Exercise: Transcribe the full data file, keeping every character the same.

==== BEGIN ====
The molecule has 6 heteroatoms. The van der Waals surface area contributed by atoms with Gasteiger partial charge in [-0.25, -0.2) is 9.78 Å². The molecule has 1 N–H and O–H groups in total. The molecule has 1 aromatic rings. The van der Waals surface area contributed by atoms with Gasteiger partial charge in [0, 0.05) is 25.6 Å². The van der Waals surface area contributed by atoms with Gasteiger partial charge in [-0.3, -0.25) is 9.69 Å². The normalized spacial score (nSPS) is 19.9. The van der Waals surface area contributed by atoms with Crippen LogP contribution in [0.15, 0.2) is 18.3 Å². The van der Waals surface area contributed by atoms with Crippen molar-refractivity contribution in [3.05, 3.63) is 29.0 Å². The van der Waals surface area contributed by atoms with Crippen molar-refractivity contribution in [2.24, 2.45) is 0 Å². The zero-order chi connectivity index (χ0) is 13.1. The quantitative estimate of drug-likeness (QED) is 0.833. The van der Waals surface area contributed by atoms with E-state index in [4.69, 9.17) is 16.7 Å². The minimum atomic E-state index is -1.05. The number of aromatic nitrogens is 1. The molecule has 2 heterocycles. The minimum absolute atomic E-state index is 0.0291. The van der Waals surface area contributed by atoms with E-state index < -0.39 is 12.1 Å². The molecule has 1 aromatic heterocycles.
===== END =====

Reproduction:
The molecule has 6 heteroatoms. The van der Waals surface area contributed by atoms with Gasteiger partial charge in [-0.25, -0.2) is 9.78 Å². The molecule has 1 N–H and O–H groups in total. The molecule has 1 aromatic rings. The van der Waals surface area contributed by atoms with Gasteiger partial charge in [0, 0.05) is 25.6 Å². The van der Waals surface area contributed by atoms with Gasteiger partial charge in [-0.3, -0.25) is 9.69 Å². The normalized spacial score (nSPS) is 19.9. The van der Waals surface area contributed by atoms with Crippen LogP contribution in [0.15, 0.2) is 18.3 Å². The van der Waals surface area contributed by atoms with Crippen molar-refractivity contribution in [3.05, 3.63) is 29.0 Å². The van der Waals surface area contributed by atoms with Crippen molar-refractivity contribution in [2.24, 2.45) is 0 Å². The zero-order chi connectivity index (χ0) is 13.1. The quantitative estimate of drug-likeness (QED) is 0.833. The van der Waals surface area contributed by atoms with E-state index in [4.69, 9.17) is 16.7 Å². The minimum atomic E-state index is -1.05. The number of aromatic nitrogens is 1. The molecule has 2 heterocycles. The minimum absolute atomic E-state index is 0.0291. The van der Waals surface area contributed by atoms with E-state index < -0.39 is 12.1 Å². The molecule has 1 aromatic heterocycles.